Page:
AUTHORS Cindy Sanders
You can get money out of an ATM in Istanbul and watch a movie 35,000 feet in the air on the flight back, but you cannot electronically access your patient’s x-ray taken at the urgent care center two blocks down the street.
What would be totally unacceptable in any other industry has somehow become widely tolerated as ‘business as usual’ in healthcare … but one group is determined that’s about to change. The Center for Medical Interoperability is on a quest to bring healthcare in line with other vertical markets to improve safety, outcomes and cost efficiency.
Ed Cantwell, executive director for the Center for Medical Interoperability, said the 501(c)(3) organization came about as a result of the philanthropic work and strategic vision of the Gary and Mary West Foundation and West Health Institute. Looking at what drives costs in healthcare and contributes to less-than-stellar outcomes within the industry, Cantwell and colleagues were given the task of identifying the elephant in the room.
Zeroing in on the technological disconnect from medical devices to electronic health records, Cantwell noted the team was asked to bring a fresh perspective from outside of healthcare to the problem at hand “instead of conceding defeat from a legacy attitude.”
From the start, Cantwell said the Center has had five guiding motivators to address and resolve:
- High cost: “Technology is in the way instead of in the background,” he said of a lack of efficiency driving costs.
- Preventable deaths: “We lose nearly two 747s a day with about 400 people each,” Cantwell pointed out. “If an airline lost two planes, or 800 people a day, would the public tolerate it?”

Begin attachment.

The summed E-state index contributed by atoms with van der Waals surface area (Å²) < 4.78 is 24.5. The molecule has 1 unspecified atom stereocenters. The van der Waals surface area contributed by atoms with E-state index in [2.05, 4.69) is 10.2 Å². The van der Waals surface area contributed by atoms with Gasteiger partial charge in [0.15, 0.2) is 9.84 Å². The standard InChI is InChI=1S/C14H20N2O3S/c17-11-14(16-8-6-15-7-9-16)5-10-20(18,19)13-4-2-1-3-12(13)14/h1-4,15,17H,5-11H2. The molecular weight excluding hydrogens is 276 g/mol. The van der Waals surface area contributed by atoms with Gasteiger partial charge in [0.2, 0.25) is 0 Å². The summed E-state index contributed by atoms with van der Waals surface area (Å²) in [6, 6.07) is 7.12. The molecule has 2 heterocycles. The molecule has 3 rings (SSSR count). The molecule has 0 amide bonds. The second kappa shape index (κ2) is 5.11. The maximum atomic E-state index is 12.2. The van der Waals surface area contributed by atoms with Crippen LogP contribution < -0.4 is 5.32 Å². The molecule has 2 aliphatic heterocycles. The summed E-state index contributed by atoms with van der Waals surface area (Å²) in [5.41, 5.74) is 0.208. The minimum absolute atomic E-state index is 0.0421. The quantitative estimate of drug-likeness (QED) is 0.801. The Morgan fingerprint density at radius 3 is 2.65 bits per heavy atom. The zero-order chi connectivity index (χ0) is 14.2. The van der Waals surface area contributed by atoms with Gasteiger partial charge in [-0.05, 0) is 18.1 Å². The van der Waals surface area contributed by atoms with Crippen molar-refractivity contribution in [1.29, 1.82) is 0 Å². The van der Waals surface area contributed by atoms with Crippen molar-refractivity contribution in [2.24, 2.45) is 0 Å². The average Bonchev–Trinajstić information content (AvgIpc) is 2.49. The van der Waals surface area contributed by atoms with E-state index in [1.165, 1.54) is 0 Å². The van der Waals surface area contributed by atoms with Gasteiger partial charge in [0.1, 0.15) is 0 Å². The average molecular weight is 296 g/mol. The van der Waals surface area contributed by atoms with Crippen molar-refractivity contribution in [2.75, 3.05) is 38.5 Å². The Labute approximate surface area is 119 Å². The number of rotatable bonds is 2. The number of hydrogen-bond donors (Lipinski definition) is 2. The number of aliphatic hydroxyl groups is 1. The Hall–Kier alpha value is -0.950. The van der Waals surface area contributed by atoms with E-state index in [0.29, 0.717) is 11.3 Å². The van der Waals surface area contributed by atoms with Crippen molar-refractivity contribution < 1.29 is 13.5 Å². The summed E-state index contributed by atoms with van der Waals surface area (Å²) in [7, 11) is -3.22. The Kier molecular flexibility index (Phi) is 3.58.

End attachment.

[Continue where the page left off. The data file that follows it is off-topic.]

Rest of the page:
- Caregiver burnout: A former pilot, Cantwell said the difference between when he flew regularly 15 years ago and today is unbelievable. Technological advancements guide decision-making and have vastly improved safety. “The systems are interconnected; they wrap the pilot in knowledge,” he pointed out. However, the same cannot be said in healthcare where there has been little effective change in the underlying technology infrastructure over the same time period. Cantwell noted in the absence of data interoperability, providers make calls without all the available information at hand. The current process of attempting to integrate data is cumbersome and exhausting.
- Precision medicine: “If you don’t have true data interoperability, how can you realize the benefits of personalized medicine?” he questioned of applying data to individuals and the broader population health mission.
- Innovation in an application-based economy: “Between Apple and Google, the app-driven economy is fundamentally changing the way you live and is starting to penetrate your wellness,” Cantwell noted. “In general, healthcare has had very little IT innovation, and it’s because access to data is so proprietary and so hard to hook into that it doesn’t attract investors. There’s not an underlying uniform infrastructure so innovators are shunning healthcare because it’s just so hard.”
Creating a Structure for Success
Cantwell said in every other vertical market – including the highly competitive cable, phone, financial, and airline industries – data has been made available to drive advancement. “That interoperability and data exchange allows for a level of wisdom that drives productivity and outcomes,” he pointed out.
Not only is communication difficult among healthcare entities across the continuum of care, but it is often hard to share data even within a single practice or health system. With so much of the equipment being proprietary, one device or piece of technology can’t ‘talk’ to another without the purchase of middleware. “Why do I need to pay for an interpreter? Why can’t you just speak the same language?” Cantwell questioned. “In many ways, the hospitals and health systems are just being held hostage.”